The lamins have been attributed to a wide range of functions that include making the nuclear membrane stiffer and more resilient to mechanical stress relative to the plasma membrane [11]. It is now recognized that an increasing number of these functions probably depend on the formation of complexes with other proteins such as LEM [LAP2 (lamina-associated polypeptide 2), emerin and Man1]-domain proteins (including emerin), nesprins and the SUN [Sad1 and UNC (uncoordinated)]-domain proteins. Indeed, many of these proteins depend on lamin A for their correct organization [12]. Emerin, which has been shown to bind to lamin A, may fulfil several roles through its interactions with barrier-to-autointegration factor, transcriptional repressors, an mRNA splicing regulator, nesprin, nuclear myosin I and F-actin (filamentous actin) [13]. Although emerin-deficient fibroblasts have less profound deficiencies in strain-induced gene regulation than those deficient in lamin A [6], the similarity of heart involvement in both AD-EDMD and X-EDMD suggests that these proteins have at least one functionally important pathway in common.

The pathogenetic mechanisms underlying the variability in the clinical phenotypes of EDMD are unclear, although one recent study which included patients with frameshift mutations suggested that late-onset phenotypes may arise through loss-of-function secondary to haploinsufficiency, whereas dominant-negative or toxic gain-of-function may explain the increased severity seen in those phenotypes with an early onset [14]. However, we have reported four clinically variable cases with mutations in the same codon of LMNA exon 11: one patient had congenital weakness and died in early childhood, two others displayed severe cardiac problems early (in one of these, cardiac signs preceded the onset of skeletal muscle weakness by many years), and the fourth had a mild and late-onset LGMD1B phenotype [15]. Overall, these findings suggest that the pathogenesis of these disorders may be strongly influenced by genetic modifiers.

Pathology of EDMD

At the histological and histochemical levels, both X-EDMD and AD-EDMD appear similar, with the degree of change relating to the involvement of the muscle that has been biopsied. Generally, quadriceps biopsies show little abnormal variation in fibre size (a common feature of pathological muscle), with only the occasional atrophic or hypertrophic fibre. Internal nuclei, which in rodent muscle is considered to be a marker of regeneration, may be present, although in this case, it remains to be shown whether this reflects previous cycles of regeneration. Necrotic fibres and an increase in either adipose or connective tissue are only very rarely observed. Small basophilic fibres that may be slightly granular in appearance and show aggregation of NADH-TR (NADH-tetrazolium reductase) stain may also be evident. These fibres may be regenerating fibres as they label positively for neonatal myosin and are strongly labelled by antibodies directed against desmin, another feature of regenerating fibres.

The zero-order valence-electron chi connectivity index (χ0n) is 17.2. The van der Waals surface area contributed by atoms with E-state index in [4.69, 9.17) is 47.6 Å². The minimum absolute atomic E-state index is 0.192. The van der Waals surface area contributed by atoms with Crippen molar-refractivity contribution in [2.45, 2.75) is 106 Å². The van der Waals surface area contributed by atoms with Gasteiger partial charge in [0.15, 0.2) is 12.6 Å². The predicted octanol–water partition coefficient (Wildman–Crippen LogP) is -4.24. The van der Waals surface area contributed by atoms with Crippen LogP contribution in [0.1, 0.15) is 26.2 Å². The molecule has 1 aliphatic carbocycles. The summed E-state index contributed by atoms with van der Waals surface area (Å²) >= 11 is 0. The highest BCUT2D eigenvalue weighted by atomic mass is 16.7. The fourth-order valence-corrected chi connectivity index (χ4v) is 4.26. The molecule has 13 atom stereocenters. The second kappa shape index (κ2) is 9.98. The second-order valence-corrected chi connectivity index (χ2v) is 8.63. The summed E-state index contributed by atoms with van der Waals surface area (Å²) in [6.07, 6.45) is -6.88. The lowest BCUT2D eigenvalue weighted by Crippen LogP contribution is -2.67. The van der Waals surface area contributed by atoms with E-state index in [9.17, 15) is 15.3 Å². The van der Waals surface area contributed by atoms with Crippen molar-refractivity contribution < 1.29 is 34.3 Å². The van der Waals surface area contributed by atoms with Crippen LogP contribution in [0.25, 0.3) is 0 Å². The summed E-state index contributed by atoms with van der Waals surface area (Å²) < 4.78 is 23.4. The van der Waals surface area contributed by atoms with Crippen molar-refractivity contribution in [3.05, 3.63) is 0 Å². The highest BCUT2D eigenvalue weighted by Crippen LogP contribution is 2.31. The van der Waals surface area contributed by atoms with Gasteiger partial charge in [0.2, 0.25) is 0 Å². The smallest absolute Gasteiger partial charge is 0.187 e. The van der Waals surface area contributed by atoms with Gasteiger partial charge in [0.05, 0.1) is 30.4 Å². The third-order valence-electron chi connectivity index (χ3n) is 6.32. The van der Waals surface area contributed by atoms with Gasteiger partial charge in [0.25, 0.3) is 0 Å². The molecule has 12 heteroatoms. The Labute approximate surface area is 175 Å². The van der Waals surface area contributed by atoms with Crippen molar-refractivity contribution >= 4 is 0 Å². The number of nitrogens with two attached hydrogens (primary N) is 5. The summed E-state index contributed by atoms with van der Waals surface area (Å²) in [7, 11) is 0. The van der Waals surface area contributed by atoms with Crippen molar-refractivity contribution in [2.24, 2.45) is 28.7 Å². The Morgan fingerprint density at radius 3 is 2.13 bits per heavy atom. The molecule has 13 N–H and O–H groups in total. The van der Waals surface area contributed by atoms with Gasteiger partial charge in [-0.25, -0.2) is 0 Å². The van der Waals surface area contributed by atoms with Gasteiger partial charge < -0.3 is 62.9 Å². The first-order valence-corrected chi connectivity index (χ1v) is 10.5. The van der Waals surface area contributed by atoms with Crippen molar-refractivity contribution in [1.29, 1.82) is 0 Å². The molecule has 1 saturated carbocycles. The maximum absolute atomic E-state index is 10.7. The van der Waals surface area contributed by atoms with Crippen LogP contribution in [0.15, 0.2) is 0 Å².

A two-fibre-type pattern is usually maintained with oxidative enzyme stains and ATPase, with a tendency for the type 1 fibres to be smaller, but not usually to the degree seen in some forms of congenital myopathy. A predominance of type 1 fibres may also occur. Structural changes such as cores can also occur. There are usually only a few fibres present that express neonatal myosin, suggesting that there is little ongoing muscle fibre regeneration. It is not clear whether this is a reflection of the lack of necrosis, which precedes regeneration, or whether there is some kind of malfunction in the regenerative process that could account for the muscle wasting. Indeed, recent work does suggest that lamin A/C and emerin are critical for skeletal muscle satellite cell differentiation [16]. Electron microscopy indicates that apoptosis may also be a contributing factor, as many nuclei in EDMD biopsies show an aggregation of chromatin and lack of attachment of chromatin to the nuclear membrane [17].

Immunohistochemical studies of emerin clearly show its absence from all nuclei in affected male patients with X-EDMD. In addition to muscle, the absence can also be demonstrated in skin, buccal cells and lymphocytes [1820], and skin biopsy samples from carriers of the X-EDMD can be used to demonstrate that a proportion of nuclei are negative for emerin. In both X-EDMD and AD-EDMD, the immunolabelling of lamins in muscle biopsies shows no detectable difference from normal controls. As in all dominant conditions, only one allele is mutated and the normal allele produces a normal product. Emerin immunolabelling also appears normal with underlying LMNA mutations. No immunohistochemical differences in nuclear membrane proteins between internal and subsarcolemmal nuclei have as yet been identified.